Knowledge-slanted RF and RF performance measures were compared with and without distinguishing between BAV and TAV patients versus control patients (Fig. 3). The performance of knowledge-slanted RF was better than RF when comparing CAVS patients with BAV or TAV with accuracies of 54.6 ± 6.5 and 43.0% ± 7.1%, respectively. Figure 3A-B evidenced that using the knowledge from a PPI network, ntree does not influence the precision of the RF algorithm. While setting the mtry parameter with values higher than 400 features (genes), knowledge-slanted RF achieved better performance. When the patients were classified only into two categories (TAV-BAV and controls), knowledge-slanted RF and RF accuracies achieved a mean performance of 92.6% ± 1.8 and 90.3% ± 5.4%, respectively, without differences between both methods. Knowledge-slanted RF even showed better performance when low values of mtry = 10 and ntree = 10 were used with or without discriminating between BAV and TAV patients (Fig. 3C-D).

Fig. 3
figure3

Accuracy performance of knowledge-slanted RF versus conventional RF. A-B). Performance for each ntree and mtry for the identification of genes associated with BAV, TAV, and controls (Three categories). C-D). Performance for each ntree and mtry for the identification of genes associated with BAV or TAV and controls (Two categories)

After performing LOOCV, the optimal parameters of knowledge-slanted RF and RF were set in mtry = 500 and ntree = 500. As shown in Table 1, the sensitivity of BAV and TAV cases increased after the inclusion of the information from the PPI network with better overall accuracy and area under the curve. The sensitivity of TAV was lower than that of BAV, conventional RF did not distinguish any TAV cases among all samples and the performance was similar between two-class slanted-RF and RF.

Table 1 Performance measures for knowledge-slanted RF and RF algorithms using the optimal model parameters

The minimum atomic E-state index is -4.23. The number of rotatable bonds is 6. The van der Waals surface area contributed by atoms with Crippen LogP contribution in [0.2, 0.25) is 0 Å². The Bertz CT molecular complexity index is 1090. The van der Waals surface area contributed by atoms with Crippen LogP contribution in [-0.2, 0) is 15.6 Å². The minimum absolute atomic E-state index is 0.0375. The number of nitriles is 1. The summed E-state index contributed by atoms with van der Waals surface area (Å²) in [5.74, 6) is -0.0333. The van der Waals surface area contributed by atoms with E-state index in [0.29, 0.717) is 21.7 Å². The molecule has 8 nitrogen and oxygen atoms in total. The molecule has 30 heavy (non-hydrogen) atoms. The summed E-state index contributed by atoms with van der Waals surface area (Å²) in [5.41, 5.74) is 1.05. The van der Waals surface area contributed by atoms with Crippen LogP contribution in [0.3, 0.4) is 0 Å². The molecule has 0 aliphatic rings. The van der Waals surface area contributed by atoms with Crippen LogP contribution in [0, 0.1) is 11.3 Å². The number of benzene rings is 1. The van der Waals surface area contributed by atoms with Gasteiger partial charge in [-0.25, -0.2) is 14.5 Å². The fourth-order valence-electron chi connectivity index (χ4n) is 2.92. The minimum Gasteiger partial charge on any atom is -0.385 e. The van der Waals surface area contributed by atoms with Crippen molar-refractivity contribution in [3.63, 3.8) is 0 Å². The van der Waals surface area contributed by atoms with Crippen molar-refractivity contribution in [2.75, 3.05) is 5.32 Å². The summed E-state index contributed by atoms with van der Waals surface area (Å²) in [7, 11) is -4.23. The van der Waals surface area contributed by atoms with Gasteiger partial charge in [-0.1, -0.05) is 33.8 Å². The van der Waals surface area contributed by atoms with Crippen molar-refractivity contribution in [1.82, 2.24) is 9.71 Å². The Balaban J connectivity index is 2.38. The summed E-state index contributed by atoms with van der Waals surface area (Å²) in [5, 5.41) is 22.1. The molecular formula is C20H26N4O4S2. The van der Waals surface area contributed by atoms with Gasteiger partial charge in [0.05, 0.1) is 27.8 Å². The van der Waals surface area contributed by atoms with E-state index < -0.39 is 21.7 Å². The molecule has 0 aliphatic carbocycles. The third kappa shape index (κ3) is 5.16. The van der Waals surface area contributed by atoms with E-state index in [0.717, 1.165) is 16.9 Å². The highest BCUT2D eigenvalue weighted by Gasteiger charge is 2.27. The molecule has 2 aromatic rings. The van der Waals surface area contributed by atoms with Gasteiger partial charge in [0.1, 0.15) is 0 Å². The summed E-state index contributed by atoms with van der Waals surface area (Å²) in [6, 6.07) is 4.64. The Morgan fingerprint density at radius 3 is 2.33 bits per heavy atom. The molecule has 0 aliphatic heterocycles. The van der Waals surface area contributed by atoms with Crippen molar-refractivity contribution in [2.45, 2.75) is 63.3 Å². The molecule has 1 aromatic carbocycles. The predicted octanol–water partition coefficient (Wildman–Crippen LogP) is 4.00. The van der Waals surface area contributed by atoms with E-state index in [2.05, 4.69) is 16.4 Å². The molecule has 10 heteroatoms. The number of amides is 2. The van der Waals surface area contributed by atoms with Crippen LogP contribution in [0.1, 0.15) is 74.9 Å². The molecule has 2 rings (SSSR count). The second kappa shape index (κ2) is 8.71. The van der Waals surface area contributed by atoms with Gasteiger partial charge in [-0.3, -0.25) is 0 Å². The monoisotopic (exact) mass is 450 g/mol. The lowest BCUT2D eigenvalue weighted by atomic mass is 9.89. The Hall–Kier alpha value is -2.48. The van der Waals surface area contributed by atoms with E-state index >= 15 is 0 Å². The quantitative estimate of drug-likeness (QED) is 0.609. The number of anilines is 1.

To connect the observed performance by knowledge-slanted RF, we calculated the number of times each gene was selected in the 500 trees and compared the normalized counts (log2) in TAV, BAV, and control groups in order to identify the genes associated with CAVS (Fig. 4). Differences in gene expression profiles according to the type of CAVS and patients with normal valves were found (Fig. 4). For example, elevated ATP6V0D2, SPP1, MMP13, KRT14, ISBP, CHRDL2, GREM1, and CD79A were found in CAVS patients compared to controls (p < 0.001), while the expression of MUM1L1, PNMT, and CBLN1 was lower in the controls. Among 20 of the top genes identified with knowledge-slanted RF, the expression levels of IGF1 and RSPO2 were higher in the BAV group than in the TAV group (p < 0.001). We also found that cases with TAV reported higher expression levels of HLA.DPB2 than the other groups (BAV and controls). The levels of HBA1, HBA2, GPHA2, and FKBP9P1 were similar between cases with CAVS and normal valves (p > 0.05).

Fig. 4
figure4

A) Frequency of the 20 top genes selected in 500 trees using knowledge-slanted RF. B) Normalized Counts comparison (log2) of the 20 top selected genes using knowledge-slanted RF comparing BAV, TAV, and controls patients

Discussion